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Is your tattoo a taboo on a job interview?

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Have you ever been in a situation where your capacity is questioned simply by the way you look? Or by your personal choices?

I believe as a woman we go through this kind of judgment every day; we are constantly judged by the way we dress, by the way, we style our hair, by the amount of makeup we apply – if we wear lots of make-up we are over the top, if we don’t care about makeup, we are not feminine enough, or we are a mess and look tired.

Besides all these, rather well-known judgments in the corporate world that we all know are much harder on women than on men, there is something I was not expecting when I graduated from Fashion College, the judgement a woman gets if she likes tattoos and piercings.

Coming from a very creative environment, where all of our personal differences were incentivized, I was shocked when faced the massive prejudice against my looks while searching for a job straight out of college. At that time, my hair had two colors, and I had some facial body piercings and visible tattoos on my arm, wrist and finger.

So there was I, freshly out of the best fashion school in Brazil, ready to conquer the world, with a good education, great skills as a designer and already with some experience gained through hard work. But I never thought that getting a job will be such a tremendous challenge. And not only to get a job but to manage those interviews.

“wow you look just like Lady Gaga, it’s  too much…”

Early on in my job search, I started to notice that I received some strange looks from the recruiters.  I let them pass on me for a while, until one day when I had an interview that turned out to be the perfect nightmare. The owner of the fashion brand just looked at me and asked: ”Why so many piercings and tattoos?” she was Korean, and she went straight to the point, something that Brazilians wouldn’t do. So I just answered: “well I like them it’s one way to express myself, I consider them truly pieces of art.” And she just answered me back “wow you look just like Lady Gaga, it’s  too much…”

I was so offended I didn’t know how to react. This was the first obvious moment when I was not assessed by my talent, skills or professionalism. I was simply judged by my looks, my taste in fashion and by my choices.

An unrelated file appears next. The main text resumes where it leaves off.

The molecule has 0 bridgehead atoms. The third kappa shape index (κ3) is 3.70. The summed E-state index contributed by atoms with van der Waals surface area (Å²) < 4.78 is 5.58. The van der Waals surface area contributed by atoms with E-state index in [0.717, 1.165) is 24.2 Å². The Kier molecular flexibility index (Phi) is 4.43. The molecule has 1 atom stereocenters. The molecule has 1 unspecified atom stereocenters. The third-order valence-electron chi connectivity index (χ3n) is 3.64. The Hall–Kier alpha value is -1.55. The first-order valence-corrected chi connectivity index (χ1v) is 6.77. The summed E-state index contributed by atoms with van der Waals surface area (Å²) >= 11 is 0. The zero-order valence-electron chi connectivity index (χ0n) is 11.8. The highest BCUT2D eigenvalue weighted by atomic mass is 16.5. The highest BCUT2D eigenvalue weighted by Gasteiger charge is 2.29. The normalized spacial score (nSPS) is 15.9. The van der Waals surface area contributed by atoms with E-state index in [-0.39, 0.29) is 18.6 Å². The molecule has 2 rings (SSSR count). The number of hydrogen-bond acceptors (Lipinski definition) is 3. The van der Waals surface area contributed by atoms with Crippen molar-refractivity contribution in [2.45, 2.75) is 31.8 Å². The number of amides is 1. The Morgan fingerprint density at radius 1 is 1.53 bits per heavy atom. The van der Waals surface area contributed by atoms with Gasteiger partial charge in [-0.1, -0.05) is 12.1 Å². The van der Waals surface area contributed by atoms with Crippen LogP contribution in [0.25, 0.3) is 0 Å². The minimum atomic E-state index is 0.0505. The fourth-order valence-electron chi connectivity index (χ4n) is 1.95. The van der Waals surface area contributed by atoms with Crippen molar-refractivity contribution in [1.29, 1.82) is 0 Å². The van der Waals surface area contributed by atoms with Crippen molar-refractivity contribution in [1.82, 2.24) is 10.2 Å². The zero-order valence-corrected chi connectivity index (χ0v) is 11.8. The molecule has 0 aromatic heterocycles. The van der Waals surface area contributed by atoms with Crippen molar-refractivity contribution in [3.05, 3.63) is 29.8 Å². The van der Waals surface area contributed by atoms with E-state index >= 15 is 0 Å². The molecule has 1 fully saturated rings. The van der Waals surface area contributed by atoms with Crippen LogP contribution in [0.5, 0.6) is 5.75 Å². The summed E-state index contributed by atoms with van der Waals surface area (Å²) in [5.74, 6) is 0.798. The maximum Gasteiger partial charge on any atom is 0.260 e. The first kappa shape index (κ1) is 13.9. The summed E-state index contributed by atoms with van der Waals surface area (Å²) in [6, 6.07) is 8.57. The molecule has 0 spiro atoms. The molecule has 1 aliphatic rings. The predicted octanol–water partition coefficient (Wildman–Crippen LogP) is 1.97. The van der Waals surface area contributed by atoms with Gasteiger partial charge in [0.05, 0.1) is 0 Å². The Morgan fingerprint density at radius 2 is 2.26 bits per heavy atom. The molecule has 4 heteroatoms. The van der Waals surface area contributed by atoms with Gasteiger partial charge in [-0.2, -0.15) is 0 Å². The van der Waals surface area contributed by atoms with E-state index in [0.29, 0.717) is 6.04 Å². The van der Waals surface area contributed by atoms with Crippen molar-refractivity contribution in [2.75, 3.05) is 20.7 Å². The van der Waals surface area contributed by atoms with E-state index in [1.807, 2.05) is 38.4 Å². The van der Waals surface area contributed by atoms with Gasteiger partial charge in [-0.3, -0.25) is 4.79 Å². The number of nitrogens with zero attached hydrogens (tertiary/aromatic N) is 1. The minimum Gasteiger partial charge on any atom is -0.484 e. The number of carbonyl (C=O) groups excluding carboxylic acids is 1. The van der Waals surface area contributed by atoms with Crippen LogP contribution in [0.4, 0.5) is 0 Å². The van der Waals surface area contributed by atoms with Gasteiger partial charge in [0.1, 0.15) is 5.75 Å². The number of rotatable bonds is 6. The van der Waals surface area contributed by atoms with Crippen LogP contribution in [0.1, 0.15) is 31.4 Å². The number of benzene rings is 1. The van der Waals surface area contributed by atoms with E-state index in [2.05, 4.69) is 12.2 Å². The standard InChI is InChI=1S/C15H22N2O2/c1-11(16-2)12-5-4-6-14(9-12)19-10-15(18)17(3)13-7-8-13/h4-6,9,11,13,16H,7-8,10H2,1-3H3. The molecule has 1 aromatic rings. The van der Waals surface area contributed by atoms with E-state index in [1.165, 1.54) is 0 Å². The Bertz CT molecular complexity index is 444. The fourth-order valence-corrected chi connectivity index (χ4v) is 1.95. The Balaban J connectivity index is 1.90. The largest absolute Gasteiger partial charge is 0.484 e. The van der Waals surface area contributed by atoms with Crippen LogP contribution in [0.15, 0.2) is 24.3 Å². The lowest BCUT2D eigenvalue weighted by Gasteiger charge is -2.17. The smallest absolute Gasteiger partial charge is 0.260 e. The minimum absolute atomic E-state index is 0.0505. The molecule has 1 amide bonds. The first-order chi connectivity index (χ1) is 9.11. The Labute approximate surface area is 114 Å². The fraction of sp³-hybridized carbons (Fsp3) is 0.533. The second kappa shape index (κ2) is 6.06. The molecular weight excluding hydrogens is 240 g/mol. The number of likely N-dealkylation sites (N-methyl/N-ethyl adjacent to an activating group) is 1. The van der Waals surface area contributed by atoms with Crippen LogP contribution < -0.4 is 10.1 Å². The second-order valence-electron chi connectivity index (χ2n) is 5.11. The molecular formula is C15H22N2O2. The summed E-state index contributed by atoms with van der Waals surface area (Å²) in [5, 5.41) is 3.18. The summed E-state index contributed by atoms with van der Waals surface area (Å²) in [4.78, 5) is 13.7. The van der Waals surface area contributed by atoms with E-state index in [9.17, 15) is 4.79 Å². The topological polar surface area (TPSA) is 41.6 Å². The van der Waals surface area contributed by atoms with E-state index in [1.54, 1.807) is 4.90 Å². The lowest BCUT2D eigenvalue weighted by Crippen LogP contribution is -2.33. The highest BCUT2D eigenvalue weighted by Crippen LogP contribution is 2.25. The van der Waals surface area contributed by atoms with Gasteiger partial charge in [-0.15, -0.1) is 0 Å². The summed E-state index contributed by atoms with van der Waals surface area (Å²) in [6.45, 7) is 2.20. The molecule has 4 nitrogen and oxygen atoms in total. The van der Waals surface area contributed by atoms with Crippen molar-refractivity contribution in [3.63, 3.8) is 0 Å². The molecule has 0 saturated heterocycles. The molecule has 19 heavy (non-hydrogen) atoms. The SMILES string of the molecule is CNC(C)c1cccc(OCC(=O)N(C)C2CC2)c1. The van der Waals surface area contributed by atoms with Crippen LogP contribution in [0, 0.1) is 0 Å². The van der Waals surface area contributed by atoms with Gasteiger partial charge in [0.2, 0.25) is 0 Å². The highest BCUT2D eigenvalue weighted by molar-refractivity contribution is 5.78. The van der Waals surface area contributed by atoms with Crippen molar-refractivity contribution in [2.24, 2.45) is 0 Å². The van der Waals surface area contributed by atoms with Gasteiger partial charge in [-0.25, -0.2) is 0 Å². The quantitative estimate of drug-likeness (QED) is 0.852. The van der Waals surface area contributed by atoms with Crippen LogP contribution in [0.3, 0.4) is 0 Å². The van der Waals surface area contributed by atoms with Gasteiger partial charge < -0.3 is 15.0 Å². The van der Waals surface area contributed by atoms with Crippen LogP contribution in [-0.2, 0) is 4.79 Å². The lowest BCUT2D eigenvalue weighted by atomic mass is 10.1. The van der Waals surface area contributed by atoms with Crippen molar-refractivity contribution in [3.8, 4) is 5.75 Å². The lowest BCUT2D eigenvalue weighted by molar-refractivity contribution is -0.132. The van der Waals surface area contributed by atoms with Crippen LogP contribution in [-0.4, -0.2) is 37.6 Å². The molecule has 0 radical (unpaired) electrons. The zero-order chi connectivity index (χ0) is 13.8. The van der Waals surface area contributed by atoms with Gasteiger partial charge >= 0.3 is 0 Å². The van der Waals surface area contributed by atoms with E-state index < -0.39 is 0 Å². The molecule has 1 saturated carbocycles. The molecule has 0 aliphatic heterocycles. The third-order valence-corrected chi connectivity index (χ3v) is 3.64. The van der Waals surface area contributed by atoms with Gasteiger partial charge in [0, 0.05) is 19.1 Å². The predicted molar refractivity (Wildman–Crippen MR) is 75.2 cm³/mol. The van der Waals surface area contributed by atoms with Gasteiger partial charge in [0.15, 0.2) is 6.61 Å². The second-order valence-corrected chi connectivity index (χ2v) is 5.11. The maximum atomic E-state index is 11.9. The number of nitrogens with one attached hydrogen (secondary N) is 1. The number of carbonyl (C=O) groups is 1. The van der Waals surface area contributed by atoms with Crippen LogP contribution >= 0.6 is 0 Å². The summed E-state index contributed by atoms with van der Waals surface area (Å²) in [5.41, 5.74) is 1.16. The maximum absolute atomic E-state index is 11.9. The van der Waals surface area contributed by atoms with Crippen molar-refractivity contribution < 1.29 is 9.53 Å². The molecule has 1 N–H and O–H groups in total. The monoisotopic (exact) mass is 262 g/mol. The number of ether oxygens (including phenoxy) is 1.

I can’t explain how surreal the experience really was. After that interview, I took off my facial piercings. Not because of the pressure, but because I’ve got tired of the potential risks they mean on my job hunt. Just to make it clearer: one day I was working in a company where my manager assumed that I knew where he could buy drugs, just because I had lots of tattoos. And yes he had tattoos too.

I know that in the past tattooed people were often marginals, out of laws and somewhat challenged people. But we are in 2016 and this stigma has to change. People are not less trustworthy or professional because of their personal tastes and choices or what they decide to do with their skin or hair. We need to combat prejudice in all its spheres. We know that lots of people until today are excluded from jobs simply because of their appearance and we know that people with tattoos and body piercings are treated differently when looking for a job. Should we say: we are discriminated?

So next time we talk about diversity and equality inside corporate boards, we should remember that diversity includes all kinds of people that suffer prejudice in their daily lives: overweight people, black people, woman, Transgenders, disabled people, gays, immigrants, people with mental illness, and the list goes on, yes to people with art on their bodies.

It’s been two years since feminism became part of my life, and it is a cause that I am willing to fight for every day. It brought me trough a lot of studies, research, and deconstruction, conscience, and power.

And it made me a person, who started to question more. And that’s the message I want to share with you here also: before applying for a job, stop for a moment and question the requirements, think twice when a company asks for good looks on a job description, or if they ask for your picture with your application.
Because this seemingly innocent sentence might hide more than a simple request and if you are like me, enjoying a few tattoos on your body you will be quickly judged.


Be aware of the company’s values and check if they apply what they preach about diversity on their daily routine inside the company. We should support and stand for corporations that embrace diversity in all their meanings and work in a place where we know we can make the difference and help the world to be a better place for us and the next generations to come.

And if now, you are in a place where you don’t feel good about yourself, if you see that someone is judged for something other than their professionals skills, don’t be afraid to speak up, don’t be afraid to change, don’t be afraid to be yourself! Because you are the change you, want to see in this world. The change starts with one person standing up for herself; standing up for others.

Photo credit: Annie Spratt

Nayara Moia
Nayara Moia lives in Sao Paolo Brazil. Having worked in the fashion industry she found herself mesmerized by the shallowness of the industry so decided to leave it behind, even if it was painful. Today, she is a freelance marketing & social media manager, cool hunter, Girls in tech board member & enthusiast, and at heart, still fashion nerd. If not into work, she just wants to dance.

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